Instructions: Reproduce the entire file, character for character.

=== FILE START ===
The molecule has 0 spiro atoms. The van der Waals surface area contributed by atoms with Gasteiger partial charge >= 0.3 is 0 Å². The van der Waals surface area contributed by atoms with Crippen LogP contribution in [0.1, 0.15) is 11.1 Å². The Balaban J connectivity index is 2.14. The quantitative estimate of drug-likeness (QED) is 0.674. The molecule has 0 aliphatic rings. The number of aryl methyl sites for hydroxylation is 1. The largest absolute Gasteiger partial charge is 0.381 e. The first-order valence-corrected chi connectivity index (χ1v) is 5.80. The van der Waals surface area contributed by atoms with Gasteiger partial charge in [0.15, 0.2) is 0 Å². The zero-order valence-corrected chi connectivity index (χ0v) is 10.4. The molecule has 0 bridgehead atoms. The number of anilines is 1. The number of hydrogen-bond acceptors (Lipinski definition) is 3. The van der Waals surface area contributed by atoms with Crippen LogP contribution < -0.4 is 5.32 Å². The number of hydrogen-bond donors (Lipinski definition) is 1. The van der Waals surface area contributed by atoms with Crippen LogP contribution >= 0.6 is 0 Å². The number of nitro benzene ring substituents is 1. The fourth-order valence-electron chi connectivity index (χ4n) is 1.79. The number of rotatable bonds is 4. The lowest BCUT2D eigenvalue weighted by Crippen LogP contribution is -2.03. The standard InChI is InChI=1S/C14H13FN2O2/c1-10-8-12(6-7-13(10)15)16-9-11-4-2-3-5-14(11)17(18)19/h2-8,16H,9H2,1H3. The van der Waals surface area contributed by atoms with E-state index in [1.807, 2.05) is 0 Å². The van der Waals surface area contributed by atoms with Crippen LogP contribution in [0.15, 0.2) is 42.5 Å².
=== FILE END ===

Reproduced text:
The molecule has 0 spiro atoms. The van der Waals surface area contributed by atoms with Gasteiger partial charge >= 0.3 is 0 Å². The van der Waals surface area contributed by atoms with Crippen LogP contribution in [0.1, 0.15) is 11.1 Å². The Balaban J connectivity index is 2.14. The quantitative estimate of drug-likeness (QED) is 0.674. The molecule has 0 aliphatic rings. The number of aryl methyl sites for hydroxylation is 1. The largest absolute Gasteiger partial charge is 0.381 e. The first-order valence-corrected chi connectivity index (χ1v) is 5.80. The van der Waals surface area contributed by atoms with Gasteiger partial charge in [0.15, 0.2) is 0 Å². The zero-order valence-corrected chi connectivity index (χ0v) is 10.4. The molecule has 0 bridgehead atoms. The number of anilines is 1. The number of hydrogen-bond acceptors (Lipinski definition) is 3. The van der Waals surface area contributed by atoms with Crippen LogP contribution < -0.4 is 5.32 Å². The number of hydrogen-bond donors (Lipinski definition) is 1. The van der Waals surface area contributed by atoms with Crippen LogP contribution >= 0.6 is 0 Å². The number of nitro benzene ring substituents is 1. The fourth-order valence-electron chi connectivity index (χ4n) is 1.79. The number of rotatable bonds is 4. The lowest BCUT2D eigenvalue weighted by Crippen LogP contribution is -2.03. The standard InChI is InChI=1S/C14H13FN2O2/c1-10-8-12(6-7-13(10)15)16-9-11-4-2-3-5-14(11)17(18)19/h2-8,16H,9H2,1H3. The van der Waals surface area contributed by atoms with E-state index in [1.807, 2.05) is 0 Å². The van der Waals surface area contributed by atoms with Crippen LogP contribution in [0.15, 0.2) is 42.5 Å².